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Art today has become an extreme exacerbation of twentieth-century attention economics, where the artist’s standing in the reputational economy is determined by his or her coefficient of specific visibility. Artworks and their authors are no less “branded” than other commodities; yet they are consumed for their uniqueness. Today, Chinese, Indian, Brazilian, etc. artists are highly capitalised in the global market. Difference is integral to marketing tactics, some use it whilst others are exploited by it. Their differentiated ethnological artefacts – of reverie and worship – bolster the broader art-belief system.

See the excellent article, ‘Reinvesting Surplus Attention in Plausible Artworlds‘, on North, East, West, South (NEWS).

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The idea of eternal return is a mysterious one, and Nietzche has often perplexed other philosophers with it: to think that everything recurs as we once experienced it, and that the recurrence itself recurs ad infinitum!               

… putting it negatively, the myth of eternal return states that a life which disappears once and for all, which does not return, is like a shadow, without weight, dead in advance, and whether it was horrible, beautiful, or sublime, its horror, sublimity and beauty mean nothing… 

In the world of eternal return the weight of unbearable responsibility lies heavy on every move we make. This is why Nietzche called the idea of eternal return the heaviest of burdens (das schwerste Gewicht)… 

But is heaviness truly deplorable and lightness splendid?        

Milan Kundera, The Unbearable Lightness of Being  

The Capital Paintings are a re-iteration, re-enactment or re-telling of a previous body of work by the artist, Capital, where he transcribed by hand the entire three volumes of Karl Marx’s Das Capital onto 480 two dimensional objects. Read the rest of this entry »

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check it out over here

Noma’s words after the jump

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I just came across this work by Joseph Beuys while researching a Fluxus lecture… if I ever get around to it I resolve to compile a sizable selection of ‘defaced money’ artworks. This piece is from 1979.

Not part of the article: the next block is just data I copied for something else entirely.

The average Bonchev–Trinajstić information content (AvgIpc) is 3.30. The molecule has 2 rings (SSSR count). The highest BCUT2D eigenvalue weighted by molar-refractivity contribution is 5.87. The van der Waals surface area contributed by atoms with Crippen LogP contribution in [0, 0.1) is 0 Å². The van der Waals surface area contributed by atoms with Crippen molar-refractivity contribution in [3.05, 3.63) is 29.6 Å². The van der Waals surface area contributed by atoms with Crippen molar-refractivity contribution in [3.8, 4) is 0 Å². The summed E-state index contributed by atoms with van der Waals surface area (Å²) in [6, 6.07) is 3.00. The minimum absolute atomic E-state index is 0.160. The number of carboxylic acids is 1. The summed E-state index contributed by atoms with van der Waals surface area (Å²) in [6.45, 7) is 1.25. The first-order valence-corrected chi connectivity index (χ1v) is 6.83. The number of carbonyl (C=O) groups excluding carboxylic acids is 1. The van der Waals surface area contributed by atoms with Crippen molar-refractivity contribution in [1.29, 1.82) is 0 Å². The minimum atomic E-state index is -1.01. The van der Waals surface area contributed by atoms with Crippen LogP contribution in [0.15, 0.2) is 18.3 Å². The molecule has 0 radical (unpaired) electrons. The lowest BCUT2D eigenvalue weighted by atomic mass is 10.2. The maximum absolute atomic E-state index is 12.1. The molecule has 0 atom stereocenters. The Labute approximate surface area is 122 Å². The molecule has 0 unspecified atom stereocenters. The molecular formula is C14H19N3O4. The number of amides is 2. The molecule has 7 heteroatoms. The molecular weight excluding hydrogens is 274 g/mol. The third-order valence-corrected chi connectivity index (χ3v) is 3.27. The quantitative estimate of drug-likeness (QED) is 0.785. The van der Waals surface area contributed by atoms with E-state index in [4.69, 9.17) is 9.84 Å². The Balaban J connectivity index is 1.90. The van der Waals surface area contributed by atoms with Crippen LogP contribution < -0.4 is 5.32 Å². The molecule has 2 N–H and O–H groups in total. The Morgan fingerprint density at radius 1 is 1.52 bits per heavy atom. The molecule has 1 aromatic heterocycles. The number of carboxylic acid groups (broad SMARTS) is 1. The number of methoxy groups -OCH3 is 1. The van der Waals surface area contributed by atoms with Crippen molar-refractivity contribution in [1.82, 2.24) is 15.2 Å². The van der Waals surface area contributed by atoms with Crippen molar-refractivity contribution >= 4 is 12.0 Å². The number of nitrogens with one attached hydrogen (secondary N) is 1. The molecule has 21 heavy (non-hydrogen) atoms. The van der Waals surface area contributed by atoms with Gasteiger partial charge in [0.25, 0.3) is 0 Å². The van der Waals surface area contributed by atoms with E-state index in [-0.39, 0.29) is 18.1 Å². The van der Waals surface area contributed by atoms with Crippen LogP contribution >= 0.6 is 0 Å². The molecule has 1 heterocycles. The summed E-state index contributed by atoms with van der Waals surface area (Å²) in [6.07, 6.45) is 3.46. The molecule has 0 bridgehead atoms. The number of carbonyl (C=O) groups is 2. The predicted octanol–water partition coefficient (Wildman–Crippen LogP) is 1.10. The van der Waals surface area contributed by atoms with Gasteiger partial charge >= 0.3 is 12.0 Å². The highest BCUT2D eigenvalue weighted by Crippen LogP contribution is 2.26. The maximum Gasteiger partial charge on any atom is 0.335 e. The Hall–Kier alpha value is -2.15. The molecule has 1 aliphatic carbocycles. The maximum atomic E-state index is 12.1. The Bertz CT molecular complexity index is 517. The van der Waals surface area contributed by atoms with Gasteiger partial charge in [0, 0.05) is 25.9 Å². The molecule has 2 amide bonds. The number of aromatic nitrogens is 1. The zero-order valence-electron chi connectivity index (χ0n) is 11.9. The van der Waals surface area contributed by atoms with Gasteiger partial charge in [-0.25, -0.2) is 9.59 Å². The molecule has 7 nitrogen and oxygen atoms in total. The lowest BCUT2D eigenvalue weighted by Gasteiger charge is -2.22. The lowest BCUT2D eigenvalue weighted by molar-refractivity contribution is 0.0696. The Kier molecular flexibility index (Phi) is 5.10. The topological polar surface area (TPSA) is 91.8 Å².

The irony of this particular work is the large, iconic artist’s signature that takes pride of place on the face of the note. This authorial statement, the form of a defacement, enacts a particular economic alchemy (such a suitable word in relation to Beuys’ oeuvre): it elevates it even closer to gold and exponentially further away from any intrinsic ‘use value’.

Perhaps, to give him credit, this was Beuys’ intention. Often though, his critical gestures were weighted heavily in favour of his own self-mythologisation.

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Key to Artwork Diagram: 

  1. Concept (raw commercial intervention)
  2. Initial Transaction (unanticipated relations)
  3. Economic Filter (seven models of transaction)
  4. First Advancement of Transaction (Cork alternative auction)
  5. Bipolar Field of Constraint (Liberal Capitalist – Socialist)
  6. Second Advancement of Transaction (Belfast alternative auction)
  7. Transformation of Capital (exchanges of goods – further relations)
  8. Investment of Transformed Capital (constrained models of social transformation)
  9. Analysis / Assessment 

The National Sculpture Factory commissioned Art / not art to create a project in tandem with the NSF seminar Do You Speak Art? (or where are you coming from?) exploring the relationship between art and globalisation. In response, Art / not art purchased and auctioned (three times) an exceptional sculpture by Thai artist Pornpraeseart Yamakazi, entitled ‘Want to Be Rich?’ (see below). As part of the seminar on 3 Nov, Art / not art presented the sculpture for auction.  A bid of €500 was accepted for consideration in the ongoing art-transaction. 

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Now Art / not art have purchased ANOTHER exceptional piece of contemporary art, a painting by Thai artist Mit Ja-In. You are invited to join in deciding its fate.

Using contemporary means of communication, cosmopolitan connections, transnational standards of artistic accreditation, modern money transfer systems and freight networks we have purchased and imported from the other side of the world a sculpture by an artist previously unknown to us, all in a matter of weeks.

The nature of this intervention, however, has yet to be decided. It all depends on what Art/ not art do next.

See www.nationalsculpturefactory.com

July 2020
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